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I've started some time ago to work with custom-made servers, and even though I have experience to deal with the actual message exchange / serialization, etc, of client/server communications, I've had never coded an actual server from scratch. In this sense, I have found raw TCP socket connections to be much trickier and unpredictable than I'd like.

For example, I coded a simple client/server application that would establish a long lived TCP connection, and the clients would receive push notifications from the server. Very simple, it worked very well in my test environment, even with many computers.

When I actually published this, though, I've had got lots of errors that later I would found that it was the lack of keepalive signals, which would make the connection to be cut, without giving me (either client or server) any feedback / error at all. The messages simply wouldn't be delivered, and fail silently.

I knew that TCP could break the connection, but I thought I could at least receive an error or such so I could reconnect in case of loss of connection. This made me very insecure about rolling my own servers, as the possible errors and scenarios seem too many and unexpected, and I really don't want to learn about the unexpected behaviours when the actual application is deployed. With my current experience with server-side programming, the best way to deal with errors would be to enumerate all possible errors, and make sure I cover all exceptional cases when writing a program.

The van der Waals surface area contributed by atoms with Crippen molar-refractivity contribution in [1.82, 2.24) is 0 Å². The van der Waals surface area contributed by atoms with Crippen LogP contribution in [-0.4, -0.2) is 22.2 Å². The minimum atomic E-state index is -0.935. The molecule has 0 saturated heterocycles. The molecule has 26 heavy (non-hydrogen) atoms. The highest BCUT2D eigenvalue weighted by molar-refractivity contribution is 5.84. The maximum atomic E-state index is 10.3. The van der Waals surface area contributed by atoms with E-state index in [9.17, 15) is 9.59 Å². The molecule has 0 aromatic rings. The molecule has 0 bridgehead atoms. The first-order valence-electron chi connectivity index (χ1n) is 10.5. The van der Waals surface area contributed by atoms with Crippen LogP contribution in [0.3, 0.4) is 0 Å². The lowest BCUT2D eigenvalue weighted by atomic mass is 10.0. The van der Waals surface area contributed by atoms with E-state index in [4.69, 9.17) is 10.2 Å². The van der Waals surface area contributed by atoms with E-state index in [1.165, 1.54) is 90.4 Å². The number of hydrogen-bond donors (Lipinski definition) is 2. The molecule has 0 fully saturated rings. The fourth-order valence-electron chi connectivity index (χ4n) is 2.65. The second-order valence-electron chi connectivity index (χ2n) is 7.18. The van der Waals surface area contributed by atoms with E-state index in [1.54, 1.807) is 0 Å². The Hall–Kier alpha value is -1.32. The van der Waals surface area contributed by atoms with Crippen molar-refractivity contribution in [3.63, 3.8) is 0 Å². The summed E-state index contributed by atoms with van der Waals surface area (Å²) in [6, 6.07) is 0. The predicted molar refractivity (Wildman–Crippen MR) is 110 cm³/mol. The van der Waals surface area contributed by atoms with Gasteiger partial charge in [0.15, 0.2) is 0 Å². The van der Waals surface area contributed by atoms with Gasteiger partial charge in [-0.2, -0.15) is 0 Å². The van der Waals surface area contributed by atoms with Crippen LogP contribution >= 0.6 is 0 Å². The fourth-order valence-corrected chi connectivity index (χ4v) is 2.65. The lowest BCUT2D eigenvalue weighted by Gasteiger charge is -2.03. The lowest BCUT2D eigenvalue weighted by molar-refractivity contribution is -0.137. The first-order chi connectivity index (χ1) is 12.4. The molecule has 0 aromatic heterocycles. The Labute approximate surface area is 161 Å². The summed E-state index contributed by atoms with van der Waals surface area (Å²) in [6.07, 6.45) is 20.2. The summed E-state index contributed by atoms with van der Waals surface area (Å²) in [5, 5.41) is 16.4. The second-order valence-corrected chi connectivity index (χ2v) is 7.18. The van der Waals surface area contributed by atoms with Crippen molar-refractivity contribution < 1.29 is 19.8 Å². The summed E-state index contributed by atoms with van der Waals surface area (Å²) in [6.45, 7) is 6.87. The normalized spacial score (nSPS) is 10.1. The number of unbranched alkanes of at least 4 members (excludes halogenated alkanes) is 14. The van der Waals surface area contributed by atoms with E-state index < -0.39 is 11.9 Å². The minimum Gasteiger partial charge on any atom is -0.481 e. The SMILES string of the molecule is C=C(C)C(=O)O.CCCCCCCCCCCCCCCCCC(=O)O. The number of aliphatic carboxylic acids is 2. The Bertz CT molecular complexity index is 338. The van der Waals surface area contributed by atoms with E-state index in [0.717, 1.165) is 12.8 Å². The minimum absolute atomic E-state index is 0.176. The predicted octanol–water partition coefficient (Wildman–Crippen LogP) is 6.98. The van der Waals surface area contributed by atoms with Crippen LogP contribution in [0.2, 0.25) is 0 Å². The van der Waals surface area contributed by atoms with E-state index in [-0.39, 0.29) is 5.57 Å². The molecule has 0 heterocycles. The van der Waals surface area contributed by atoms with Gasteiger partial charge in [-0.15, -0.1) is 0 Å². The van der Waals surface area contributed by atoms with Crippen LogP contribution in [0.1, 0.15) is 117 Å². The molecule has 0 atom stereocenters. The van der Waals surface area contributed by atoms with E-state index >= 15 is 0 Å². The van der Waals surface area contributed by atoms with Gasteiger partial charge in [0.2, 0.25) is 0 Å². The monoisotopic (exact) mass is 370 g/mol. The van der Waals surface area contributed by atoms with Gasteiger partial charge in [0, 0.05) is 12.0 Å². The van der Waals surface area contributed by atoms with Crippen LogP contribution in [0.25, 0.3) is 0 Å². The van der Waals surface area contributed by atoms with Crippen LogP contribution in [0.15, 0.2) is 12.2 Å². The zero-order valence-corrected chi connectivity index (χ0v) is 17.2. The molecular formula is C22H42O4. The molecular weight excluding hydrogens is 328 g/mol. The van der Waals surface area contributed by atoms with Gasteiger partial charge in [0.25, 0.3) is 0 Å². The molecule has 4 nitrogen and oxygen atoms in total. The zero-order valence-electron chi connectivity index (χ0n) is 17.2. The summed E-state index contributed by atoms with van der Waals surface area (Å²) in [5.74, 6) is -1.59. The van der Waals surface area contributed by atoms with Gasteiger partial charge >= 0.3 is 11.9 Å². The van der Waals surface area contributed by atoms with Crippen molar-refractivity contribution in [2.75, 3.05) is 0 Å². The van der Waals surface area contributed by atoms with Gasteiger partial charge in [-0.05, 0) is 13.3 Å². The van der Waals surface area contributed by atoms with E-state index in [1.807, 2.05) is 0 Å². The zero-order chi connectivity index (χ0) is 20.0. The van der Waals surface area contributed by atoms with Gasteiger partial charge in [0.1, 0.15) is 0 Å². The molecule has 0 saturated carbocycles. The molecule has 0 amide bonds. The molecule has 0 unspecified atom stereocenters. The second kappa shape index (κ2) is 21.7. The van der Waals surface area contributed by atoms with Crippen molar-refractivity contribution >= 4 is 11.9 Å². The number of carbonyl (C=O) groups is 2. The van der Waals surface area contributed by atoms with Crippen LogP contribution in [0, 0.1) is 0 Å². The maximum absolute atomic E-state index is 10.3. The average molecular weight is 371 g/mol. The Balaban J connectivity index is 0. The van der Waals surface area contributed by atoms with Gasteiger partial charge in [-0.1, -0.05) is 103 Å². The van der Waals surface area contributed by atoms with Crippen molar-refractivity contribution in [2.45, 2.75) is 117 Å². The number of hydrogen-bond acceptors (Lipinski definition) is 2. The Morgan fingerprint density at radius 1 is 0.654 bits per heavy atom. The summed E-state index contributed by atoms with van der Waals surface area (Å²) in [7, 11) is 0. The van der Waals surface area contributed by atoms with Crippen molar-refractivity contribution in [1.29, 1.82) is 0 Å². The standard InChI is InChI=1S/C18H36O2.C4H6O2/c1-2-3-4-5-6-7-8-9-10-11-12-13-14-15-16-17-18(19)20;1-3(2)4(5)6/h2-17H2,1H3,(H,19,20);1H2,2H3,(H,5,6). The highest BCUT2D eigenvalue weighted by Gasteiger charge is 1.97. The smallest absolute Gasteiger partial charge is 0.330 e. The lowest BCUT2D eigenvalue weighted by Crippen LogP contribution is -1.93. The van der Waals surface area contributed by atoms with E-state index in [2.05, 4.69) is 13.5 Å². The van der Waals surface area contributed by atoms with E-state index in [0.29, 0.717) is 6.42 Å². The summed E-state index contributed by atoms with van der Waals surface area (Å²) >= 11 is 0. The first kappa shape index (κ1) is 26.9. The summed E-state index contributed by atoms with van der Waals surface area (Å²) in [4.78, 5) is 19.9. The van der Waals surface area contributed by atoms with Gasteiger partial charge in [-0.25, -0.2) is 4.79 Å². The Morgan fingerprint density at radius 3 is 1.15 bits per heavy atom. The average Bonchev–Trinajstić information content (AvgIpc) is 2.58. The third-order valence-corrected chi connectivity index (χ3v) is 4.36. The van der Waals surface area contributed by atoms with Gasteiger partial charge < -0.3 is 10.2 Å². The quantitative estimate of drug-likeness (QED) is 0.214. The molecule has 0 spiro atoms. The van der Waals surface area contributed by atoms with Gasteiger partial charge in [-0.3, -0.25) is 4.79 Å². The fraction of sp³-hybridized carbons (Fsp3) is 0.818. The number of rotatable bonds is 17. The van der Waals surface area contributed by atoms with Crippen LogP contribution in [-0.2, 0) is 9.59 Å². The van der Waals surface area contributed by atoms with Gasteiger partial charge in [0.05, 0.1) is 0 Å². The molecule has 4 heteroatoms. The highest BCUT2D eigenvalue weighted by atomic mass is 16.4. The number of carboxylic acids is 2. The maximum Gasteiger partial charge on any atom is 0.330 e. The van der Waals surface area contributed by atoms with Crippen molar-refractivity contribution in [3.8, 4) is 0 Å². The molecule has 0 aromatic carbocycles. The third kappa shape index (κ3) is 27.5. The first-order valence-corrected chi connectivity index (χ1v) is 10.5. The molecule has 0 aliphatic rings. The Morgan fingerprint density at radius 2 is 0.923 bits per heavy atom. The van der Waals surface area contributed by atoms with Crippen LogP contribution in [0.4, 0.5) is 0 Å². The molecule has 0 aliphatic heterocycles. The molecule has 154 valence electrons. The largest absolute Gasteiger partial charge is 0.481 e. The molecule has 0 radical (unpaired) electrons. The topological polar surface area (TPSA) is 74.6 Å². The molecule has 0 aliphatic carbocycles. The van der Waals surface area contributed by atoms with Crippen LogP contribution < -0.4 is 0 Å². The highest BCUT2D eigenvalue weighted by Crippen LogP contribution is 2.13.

So, is there anywhere I could find a good documentation on the possible pitfalls / exceptions I could find with sockets, with how to detect them? It's been some time since I last worked with that, so I don't have any more fresh examples, but I remember that e.g. when you receive an empty message it would mean that the connection broke.

I'd also love to hear suggestions, or maybe simple libs (preferrably in C) that cover them so I can base my work in it? My main platform is linux, but a cross-platform solution is much appreciated!

Thank you!

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This is why messaging middleware exists, check out the surfeit of messages queues and non-message queues (0mq). – Steve-o Aug 20 '11 at 2:52
wow, this is a quite heavy implementation (0mq). 700KB of source code! I'd like a far simpler solution, so I can only take care of the possible errors that might occur. I'd still like being able to work with raw TCP, to e.g. be able to send/receive HTTP requests - comet style. – Waneck Aug 20 '11 at 2:59
That is lightweight, heavy weight is IBM's WebSphere MQ almost 700MB. – Steve-o Aug 20 '11 at 3:04
well, for me I'd only like a clear documentation of the possible pitfalls of e.g. a TCP connection, so I can watch them out! 0mq seems nice after all, but I'd still liket o able to use raw TCP, and add functionality as needed – Waneck Aug 20 '11 at 3:48
This might be pertinent too: – Steve-o Aug 20 '11 at 4:14

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